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Publication numberUS4713411 A
Publication typeGrant
Application numberUS 06/869,325
Publication dateDec 15, 1987
Filing dateJun 2, 1986
Priority dateDec 11, 1984
Fee statusPaid
Publication number06869325, 869325, US 4713411 A, US 4713411A, US-A-4713411, US4713411 A, US4713411A
InventorsKazuo Kanou, Takamitu Shinoda, Yukio Kanbara
Original AssigneeDainichiseika Color & Chemicals Mfg. Co., Ltd.
Export CitationBiBTeX, EndNote, RefMan
External Links: USPTO, USPTO Assignment, Espacenet
Pigment composition and preparation process thereof
US 4713411 A
Abstract
A pigment composition is composed of an intimate mixture of an organic pigment and a polymer. The content of the organic pigment is 75-95 wt. % based on the whole pigment composition. Monomers which form the polymer include 0-40 wt. % of styrene, 20-70 wt. % of a methacrylic ester and 20-50 wt. % of methacrylic acid. The total proportion of styrene, the methacrylic ester and methacrylic acid is at least 85 wt. % of the entire monomers. The pigment composition is prepared by mixing the organic pigment with an aqueous alkaline solution, which contains the polymer and an alkali metal salt, alkali metal hydroxide, lower amine or ammonium, to form an aqueous dispersion. The organic pigment and polymer are then subjected to coprecipitation, preferably, by lowering the pH of the aqueous dispersion beyond 7.0.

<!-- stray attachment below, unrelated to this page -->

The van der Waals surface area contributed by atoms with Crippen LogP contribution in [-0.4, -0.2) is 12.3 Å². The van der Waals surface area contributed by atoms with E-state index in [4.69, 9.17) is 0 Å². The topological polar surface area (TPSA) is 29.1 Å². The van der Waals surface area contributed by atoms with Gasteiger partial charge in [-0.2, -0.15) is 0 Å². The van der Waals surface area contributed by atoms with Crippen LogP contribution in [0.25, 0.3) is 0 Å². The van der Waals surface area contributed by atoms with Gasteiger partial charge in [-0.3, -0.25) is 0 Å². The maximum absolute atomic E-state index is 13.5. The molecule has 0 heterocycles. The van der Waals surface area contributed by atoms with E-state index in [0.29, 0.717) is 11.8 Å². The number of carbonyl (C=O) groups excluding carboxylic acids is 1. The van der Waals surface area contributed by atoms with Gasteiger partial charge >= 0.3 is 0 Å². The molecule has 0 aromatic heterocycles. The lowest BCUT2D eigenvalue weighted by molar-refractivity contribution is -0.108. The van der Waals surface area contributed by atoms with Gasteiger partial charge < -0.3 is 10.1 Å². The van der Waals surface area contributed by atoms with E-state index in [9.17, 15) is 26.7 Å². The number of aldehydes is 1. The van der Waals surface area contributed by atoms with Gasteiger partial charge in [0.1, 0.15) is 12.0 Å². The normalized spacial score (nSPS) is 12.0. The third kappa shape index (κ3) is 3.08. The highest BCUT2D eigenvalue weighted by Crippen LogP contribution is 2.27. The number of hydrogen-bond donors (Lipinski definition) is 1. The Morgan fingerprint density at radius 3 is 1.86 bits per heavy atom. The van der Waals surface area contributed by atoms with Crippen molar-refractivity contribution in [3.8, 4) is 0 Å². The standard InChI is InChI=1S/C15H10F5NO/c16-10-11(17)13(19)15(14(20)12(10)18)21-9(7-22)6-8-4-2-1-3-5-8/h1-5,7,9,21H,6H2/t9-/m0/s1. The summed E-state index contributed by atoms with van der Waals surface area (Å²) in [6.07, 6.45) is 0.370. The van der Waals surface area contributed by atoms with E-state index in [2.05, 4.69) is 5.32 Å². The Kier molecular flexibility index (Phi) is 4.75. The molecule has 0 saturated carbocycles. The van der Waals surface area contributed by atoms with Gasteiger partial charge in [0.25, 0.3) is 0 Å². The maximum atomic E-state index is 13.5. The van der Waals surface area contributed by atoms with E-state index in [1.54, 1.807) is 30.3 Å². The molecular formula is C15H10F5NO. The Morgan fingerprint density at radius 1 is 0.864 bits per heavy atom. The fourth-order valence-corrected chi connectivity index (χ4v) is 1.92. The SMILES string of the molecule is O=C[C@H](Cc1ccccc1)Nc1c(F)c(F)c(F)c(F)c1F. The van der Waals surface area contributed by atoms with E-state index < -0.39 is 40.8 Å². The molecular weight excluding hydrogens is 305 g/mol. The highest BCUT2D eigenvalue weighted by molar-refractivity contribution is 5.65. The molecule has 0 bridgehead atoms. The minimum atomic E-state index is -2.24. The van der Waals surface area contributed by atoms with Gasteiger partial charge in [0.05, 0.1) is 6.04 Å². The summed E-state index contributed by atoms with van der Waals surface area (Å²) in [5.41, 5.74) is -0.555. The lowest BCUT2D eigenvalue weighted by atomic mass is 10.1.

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Claims(16)
What is claimed as new and is secured by Letters Patent is:
1. A pigment composition consisting of an intimate mixture of:
75-95 wt. % based on the whole pigment composition of an organic pigment, and
5-25 wt. % based on the whole pigment composition of a polymer made up of 0-40 wt. % of styrene, 20-70 wt. % of a methacrylic ester and 20-50 wt. % of methacrylic acid, wherein the total proportion of styrene, methacrylic ester and methacrylic acid is at least 85 wt. % of the entire monomers.
2. The pigment composition as claimed in claim 1, wherein the methacrylic ester is a mixture of a first methacrylic ester and a second methacrylic acid, the second methacrylic acid is the methacrylic acid ester of an aliphatic alcohol having at least 6 carbon atoms, the proportions of styrene, the first and second methacrylic esters and methacrylic acid are 10-30 wt. %, 10-55 wt. %, 10-30 wt. % and 25-50 wt. % respectively, and the total proportion of styrene, the first and second methacrylic ester and methacrylic acid is at least 90 wt. % of the entire monomers.
3. The pigment composition as claimed in claim 2, wherein the first methacrylic acid is a lower alkyl ester of methacrylic acid.